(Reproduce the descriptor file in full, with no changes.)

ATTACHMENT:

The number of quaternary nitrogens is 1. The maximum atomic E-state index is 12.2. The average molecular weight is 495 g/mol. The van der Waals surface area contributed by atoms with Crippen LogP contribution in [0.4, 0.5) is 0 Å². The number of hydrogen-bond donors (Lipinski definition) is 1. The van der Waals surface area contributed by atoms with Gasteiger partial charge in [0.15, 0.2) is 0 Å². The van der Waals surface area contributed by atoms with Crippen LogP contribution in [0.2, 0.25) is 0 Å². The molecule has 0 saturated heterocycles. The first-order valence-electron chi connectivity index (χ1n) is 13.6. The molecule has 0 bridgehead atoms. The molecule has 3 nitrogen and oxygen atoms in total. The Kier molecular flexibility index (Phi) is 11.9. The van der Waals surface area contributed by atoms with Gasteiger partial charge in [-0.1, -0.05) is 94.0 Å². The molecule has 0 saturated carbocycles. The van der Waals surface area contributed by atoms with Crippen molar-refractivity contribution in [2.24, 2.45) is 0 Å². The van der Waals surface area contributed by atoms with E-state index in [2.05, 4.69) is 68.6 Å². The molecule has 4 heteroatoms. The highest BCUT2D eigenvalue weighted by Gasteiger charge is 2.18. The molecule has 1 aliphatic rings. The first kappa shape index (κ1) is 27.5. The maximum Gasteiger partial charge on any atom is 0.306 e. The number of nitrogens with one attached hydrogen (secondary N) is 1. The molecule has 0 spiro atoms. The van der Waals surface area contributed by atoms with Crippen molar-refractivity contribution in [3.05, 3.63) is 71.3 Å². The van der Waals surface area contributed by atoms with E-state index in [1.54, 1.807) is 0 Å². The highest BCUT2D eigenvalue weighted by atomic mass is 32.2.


The number of quaternary nitrogens is 1. The maximum atomic E-state index is 12.2. The average molecular weight is 495 g/mol. The van der Waals surface area contributed by atoms with Crippen LogP contribution in [0.4, 0.5) is 0 Å². The number of hydrogen-bond donors (Lipinski definition) is 1. The van der Waals surface area contributed by atoms with Gasteiger partial charge in [0.15, 0.2) is 0 Å². The van der Waals surface area contributed by atoms with Crippen LogP contribution in [0.2, 0.25) is 0 Å². The molecule has 0 saturated heterocycles. The first-order valence-electron chi connectivity index (χ1n) is 13.6. The molecule has 0 bridgehead atoms. The molecule has 3 nitrogen and oxygen atoms in total. The Kier molecular flexibility index (Phi) is 11.9. The van der Waals surface area contributed by atoms with Gasteiger partial charge in [-0.1, -0.05) is 94.0 Å². The molecule has 0 saturated carbocycles. The van der Waals surface area contributed by atoms with Crippen molar-refractivity contribution in [2.24, 2.45) is 0 Å². The van der Waals surface area contributed by atoms with E-state index in [2.05, 4.69) is 68.6 Å². The molecule has 4 heteroatoms. The highest BCUT2D eigenvalue weighted by Gasteiger charge is 2.18. The molecule has 1 aliphatic rings. The first kappa shape index (κ1) is 27.5. The maximum Gasteiger partial charge on any atom is 0.306 e. The number of nitrogens with one attached hydrogen (secondary N) is 1. The molecule has 0 spiro atoms. The van der Waals surface area contributed by atoms with Crippen molar-refractivity contribution in [3.05, 3.63) is 71.3 Å². The van der Waals surface area contributed by atoms with E-state index in [1.54, 1.807) is 0 Å². The highest BCUT2D eigenvalue weighted by atomic mass is 32.2.